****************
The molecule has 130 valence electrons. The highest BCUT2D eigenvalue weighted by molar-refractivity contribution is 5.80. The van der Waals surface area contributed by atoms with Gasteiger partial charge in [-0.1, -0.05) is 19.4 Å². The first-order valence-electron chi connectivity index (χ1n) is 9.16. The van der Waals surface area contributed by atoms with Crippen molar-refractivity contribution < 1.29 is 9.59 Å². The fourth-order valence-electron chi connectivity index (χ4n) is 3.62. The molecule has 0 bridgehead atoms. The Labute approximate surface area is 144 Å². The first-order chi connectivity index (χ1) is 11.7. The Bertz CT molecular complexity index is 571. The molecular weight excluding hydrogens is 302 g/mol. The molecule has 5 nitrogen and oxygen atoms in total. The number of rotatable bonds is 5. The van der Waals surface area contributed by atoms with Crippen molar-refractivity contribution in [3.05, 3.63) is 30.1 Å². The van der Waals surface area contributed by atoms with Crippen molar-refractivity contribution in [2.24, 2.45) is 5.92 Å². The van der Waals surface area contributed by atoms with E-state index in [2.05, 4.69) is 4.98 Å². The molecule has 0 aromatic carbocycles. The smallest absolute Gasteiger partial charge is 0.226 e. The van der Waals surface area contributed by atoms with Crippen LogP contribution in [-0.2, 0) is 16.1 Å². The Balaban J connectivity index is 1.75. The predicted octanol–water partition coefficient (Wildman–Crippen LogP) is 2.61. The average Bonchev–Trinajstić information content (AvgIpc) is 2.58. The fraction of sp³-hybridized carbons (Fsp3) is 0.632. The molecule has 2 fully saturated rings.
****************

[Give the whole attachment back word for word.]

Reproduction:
The molecule has 130 valence electrons. The highest BCUT2D eigenvalue weighted by molar-refractivity contribution is 5.80. The van der Waals surface area contributed by atoms with Gasteiger partial charge in [-0.1, -0.05) is 19.4 Å². The first-order valence-electron chi connectivity index (χ1n) is 9.16. The van der Waals surface area contributed by atoms with Crippen molar-refractivity contribution < 1.29 is 9.59 Å². The fourth-order valence-electron chi connectivity index (χ4n) is 3.62. The molecule has 0 bridgehead atoms. The Labute approximate surface area is 144 Å². The first-order chi connectivity index (χ1) is 11.7. The Bertz CT molecular complexity index is 571. The molecular weight excluding hydrogens is 302 g/mol. The molecule has 5 nitrogen and oxygen atoms in total. The number of rotatable bonds is 5. The van der Waals surface area contributed by atoms with Crippen molar-refractivity contribution in [3.05, 3.63) is 30.1 Å². The van der Waals surface area contributed by atoms with Crippen molar-refractivity contribution in [2.24, 2.45) is 5.92 Å². The van der Waals surface area contributed by atoms with E-state index in [2.05, 4.69) is 4.98 Å². The molecule has 0 aromatic carbocycles. The smallest absolute Gasteiger partial charge is 0.226 e. The van der Waals surface area contributed by atoms with Crippen LogP contribution in [-0.2, 0) is 16.1 Å². The Balaban J connectivity index is 1.75. The predicted octanol–water partition coefficient (Wildman–Crippen LogP) is 2.61. The average Bonchev–Trinajstić information content (AvgIpc) is 2.58. The fraction of sp³-hybridized carbons (Fsp3) is 0.632. The molecule has 2 fully saturated rings.